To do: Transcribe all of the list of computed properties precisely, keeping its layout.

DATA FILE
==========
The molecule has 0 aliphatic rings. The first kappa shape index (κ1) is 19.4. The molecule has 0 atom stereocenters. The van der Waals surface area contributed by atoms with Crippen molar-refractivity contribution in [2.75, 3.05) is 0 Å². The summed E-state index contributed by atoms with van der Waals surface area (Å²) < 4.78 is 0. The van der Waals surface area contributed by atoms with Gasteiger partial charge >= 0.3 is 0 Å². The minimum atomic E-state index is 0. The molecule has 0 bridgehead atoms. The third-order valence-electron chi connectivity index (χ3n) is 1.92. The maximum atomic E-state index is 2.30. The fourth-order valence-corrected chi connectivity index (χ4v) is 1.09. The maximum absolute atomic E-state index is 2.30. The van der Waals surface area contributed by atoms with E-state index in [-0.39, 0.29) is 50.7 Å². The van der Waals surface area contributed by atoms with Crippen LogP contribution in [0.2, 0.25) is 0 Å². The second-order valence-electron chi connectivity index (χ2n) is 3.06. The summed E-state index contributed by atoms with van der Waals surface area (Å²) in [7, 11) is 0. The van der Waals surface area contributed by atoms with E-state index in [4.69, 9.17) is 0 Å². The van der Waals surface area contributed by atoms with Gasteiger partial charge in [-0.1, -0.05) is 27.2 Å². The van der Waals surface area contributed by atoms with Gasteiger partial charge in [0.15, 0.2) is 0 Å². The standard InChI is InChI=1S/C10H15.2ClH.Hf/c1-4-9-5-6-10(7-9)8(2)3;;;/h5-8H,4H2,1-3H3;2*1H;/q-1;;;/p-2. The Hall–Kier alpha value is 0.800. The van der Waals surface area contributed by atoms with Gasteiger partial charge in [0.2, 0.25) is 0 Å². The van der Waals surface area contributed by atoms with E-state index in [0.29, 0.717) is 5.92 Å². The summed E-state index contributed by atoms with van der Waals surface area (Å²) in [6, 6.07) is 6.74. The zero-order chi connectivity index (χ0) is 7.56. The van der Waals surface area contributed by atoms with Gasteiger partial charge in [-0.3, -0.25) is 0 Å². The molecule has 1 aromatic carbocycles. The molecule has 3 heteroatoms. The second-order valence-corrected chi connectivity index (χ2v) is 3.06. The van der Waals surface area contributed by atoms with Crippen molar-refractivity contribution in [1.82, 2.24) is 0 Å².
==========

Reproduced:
The molecule has 0 aliphatic rings. The first kappa shape index (κ1) is 19.4. The molecule has 0 atom stereocenters. The van der Waals surface area contributed by atoms with Crippen molar-refractivity contribution in [2.75, 3.05) is 0 Å². The summed E-state index contributed by atoms with van der Waals surface area (Å²) < 4.78 is 0. The van der Waals surface area contributed by atoms with Gasteiger partial charge >= 0.3 is 0 Å². The minimum atomic E-state index is 0. The molecule has 0 bridgehead atoms. The third-order valence-electron chi connectivity index (χ3n) is 1.92. The maximum atomic E-state index is 2.30. The fourth-order valence-corrected chi connectivity index (χ4v) is 1.09. The maximum absolute atomic E-state index is 2.30. The van der Waals surface area contributed by atoms with E-state index in [-0.39, 0.29) is 50.7 Å². The van der Waals surface area contributed by atoms with Crippen LogP contribution in [0.2, 0.25) is 0 Å². The second-order valence-electron chi connectivity index (χ2n) is 3.06. The summed E-state index contributed by atoms with van der Waals surface area (Å²) in [7, 11) is 0. The van der Waals surface area contributed by atoms with E-state index in [4.69, 9.17) is 0 Å². The van der Waals surface area contributed by atoms with Gasteiger partial charge in [-0.1, -0.05) is 27.2 Å². The van der Waals surface area contributed by atoms with Gasteiger partial charge in [0.15, 0.2) is 0 Å². The standard InChI is InChI=1S/C10H15.2ClH.Hf/c1-4-9-5-6-10(7-9)8(2)3;;;/h5-8H,4H2,1-3H3;2*1H;/q-1;;;/p-2. The Hall–Kier alpha value is 0.800. The van der Waals surface area contributed by atoms with Gasteiger partial charge in [0.2, 0.25) is 0 Å². The van der Waals surface area contributed by atoms with E-state index in [0.29, 0.717) is 5.92 Å². The summed E-state index contributed by atoms with van der Waals surface area (Å²) in [6, 6.07) is 6.74. The zero-order chi connectivity index (χ0) is 7.56. The van der Waals surface area contributed by atoms with Gasteiger partial charge in [-0.3, -0.25) is 0 Å². The molecule has 1 aromatic carbocycles. The molecule has 3 heteroatoms. The second-order valence-corrected chi connectivity index (χ2v) is 3.06. The van der Waals surface area contributed by atoms with Crippen molar-refractivity contribution in [1.82, 2.24) is 0 Å².